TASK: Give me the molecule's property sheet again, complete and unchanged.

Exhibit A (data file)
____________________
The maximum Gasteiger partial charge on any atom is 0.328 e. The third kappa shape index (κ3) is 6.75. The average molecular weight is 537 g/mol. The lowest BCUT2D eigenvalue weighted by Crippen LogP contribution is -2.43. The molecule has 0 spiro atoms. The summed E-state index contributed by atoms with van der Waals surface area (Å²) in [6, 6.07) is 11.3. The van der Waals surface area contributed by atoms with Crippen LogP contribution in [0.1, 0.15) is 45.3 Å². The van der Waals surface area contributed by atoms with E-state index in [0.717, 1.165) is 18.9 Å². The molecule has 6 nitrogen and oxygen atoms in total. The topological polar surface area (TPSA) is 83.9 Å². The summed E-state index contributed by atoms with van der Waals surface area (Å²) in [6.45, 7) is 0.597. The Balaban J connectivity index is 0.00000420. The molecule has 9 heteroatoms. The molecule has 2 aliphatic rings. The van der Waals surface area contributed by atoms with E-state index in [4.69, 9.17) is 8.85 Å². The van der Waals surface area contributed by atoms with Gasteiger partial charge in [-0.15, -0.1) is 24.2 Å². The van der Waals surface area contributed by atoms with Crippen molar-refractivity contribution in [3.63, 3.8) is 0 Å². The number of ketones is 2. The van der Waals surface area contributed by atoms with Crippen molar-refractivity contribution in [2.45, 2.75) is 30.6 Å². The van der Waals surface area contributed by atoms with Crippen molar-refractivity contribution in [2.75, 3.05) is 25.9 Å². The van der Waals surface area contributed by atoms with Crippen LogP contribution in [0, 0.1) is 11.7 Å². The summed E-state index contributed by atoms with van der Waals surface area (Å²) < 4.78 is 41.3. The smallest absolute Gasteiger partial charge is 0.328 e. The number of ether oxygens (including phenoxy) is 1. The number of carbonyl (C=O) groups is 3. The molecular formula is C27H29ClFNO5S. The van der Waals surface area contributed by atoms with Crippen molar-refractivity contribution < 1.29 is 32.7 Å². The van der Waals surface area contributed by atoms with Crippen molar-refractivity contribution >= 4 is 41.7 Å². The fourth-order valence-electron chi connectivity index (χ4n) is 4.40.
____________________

The maximum Gasteiger partial charge on any atom is 0.328 e. The third kappa shape index (κ3) is 6.75. The average molecular weight is 537 g/mol. The lowest BCUT2D eigenvalue weighted by Crippen LogP contribution is -2.43. The molecule has 0 spiro atoms. The summed E-state index contributed by atoms with van der Waals surface area (Å²) in [6, 6.07) is 11.3. The van der Waals surface area contributed by atoms with Crippen LogP contribution in [0.1, 0.15) is 45.3 Å². The van der Waals surface area contributed by atoms with E-state index in [0.717, 1.165) is 18.9 Å². The molecule has 6 nitrogen and oxygen atoms in total. The topological polar surface area (TPSA) is 83.9 Å². The summed E-state index contributed by atoms with van der Waals surface area (Å²) in [6.45, 7) is 0.597. The Balaban J connectivity index is 0.00000420. The molecule has 9 heteroatoms. The molecule has 2 aliphatic rings. The van der Waals surface area contributed by atoms with E-state index in [4.69, 9.17) is 8.85 Å². The van der Waals surface area contributed by atoms with Gasteiger partial charge in [-0.15, -0.1) is 24.2 Å². The van der Waals surface area contributed by atoms with Crippen molar-refractivity contribution in [3.63, 3.8) is 0 Å². The number of ketones is 2. The van der Waals surface area contributed by atoms with Crippen molar-refractivity contribution in [2.45, 2.75) is 30.6 Å². The van der Waals surface area contributed by atoms with Crippen molar-refractivity contribution in [2.75, 3.05) is 25.9 Å². The van der Waals surface area contributed by atoms with Crippen LogP contribution in [0, 0.1) is 11.7 Å². The summed E-state index contributed by atoms with van der Waals surface area (Å²) < 4.78 is 41.3. The smallest absolute Gasteiger partial charge is 0.328 e. The number of ether oxygens (including phenoxy) is 1. The number of carbonyl (C=O) groups is 3. The molecular formula is C27H29ClFNO5S. The van der Waals surface area contributed by atoms with Crippen molar-refractivity contribution < 1.29 is 32.7 Å². The van der Waals surface area contributed by atoms with Crippen molar-refractivity contribution >= 4 is 41.7 Å². The fourth-order valence-electron chi connectivity index (χ4n) is 4.40.